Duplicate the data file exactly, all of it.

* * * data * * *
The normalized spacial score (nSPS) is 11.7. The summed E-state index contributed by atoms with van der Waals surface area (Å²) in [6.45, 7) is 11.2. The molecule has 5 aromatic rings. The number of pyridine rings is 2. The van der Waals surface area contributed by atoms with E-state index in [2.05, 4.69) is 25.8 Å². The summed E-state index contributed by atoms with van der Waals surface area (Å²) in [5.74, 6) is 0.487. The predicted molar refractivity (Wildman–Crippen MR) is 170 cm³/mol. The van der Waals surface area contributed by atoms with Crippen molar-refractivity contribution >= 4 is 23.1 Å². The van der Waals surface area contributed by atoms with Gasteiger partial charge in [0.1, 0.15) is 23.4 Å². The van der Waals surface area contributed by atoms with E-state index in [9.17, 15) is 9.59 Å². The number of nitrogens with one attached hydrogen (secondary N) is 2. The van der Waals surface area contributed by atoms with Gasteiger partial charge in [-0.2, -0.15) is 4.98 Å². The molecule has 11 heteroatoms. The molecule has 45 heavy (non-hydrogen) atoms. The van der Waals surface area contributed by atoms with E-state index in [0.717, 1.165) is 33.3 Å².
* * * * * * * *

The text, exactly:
The normalized spacial score (nSPS) is 11.7. The summed E-state index contributed by atoms with van der Waals surface area (Å²) in [6.45, 7) is 11.2. The molecule has 5 aromatic rings. The number of pyridine rings is 2. The van der Waals surface area contributed by atoms with E-state index in [2.05, 4.69) is 25.8 Å². The summed E-state index contributed by atoms with van der Waals surface area (Å²) in [5.74, 6) is 0.487. The predicted molar refractivity (Wildman–Crippen MR) is 170 cm³/mol. The van der Waals surface area contributed by atoms with Crippen molar-refractivity contribution >= 4 is 23.1 Å². The van der Waals surface area contributed by atoms with Gasteiger partial charge in [0.1, 0.15) is 23.4 Å². The van der Waals surface area contributed by atoms with E-state index in [9.17, 15) is 9.59 Å². The number of nitrogens with one attached hydrogen (secondary N) is 2. The van der Waals surface area contributed by atoms with Gasteiger partial charge in [-0.2, -0.15) is 4.98 Å². The molecule has 11 heteroatoms. The molecule has 45 heavy (non-hydrogen) atoms. The van der Waals surface area contributed by atoms with E-state index in [0.717, 1.165) is 33.3 Å².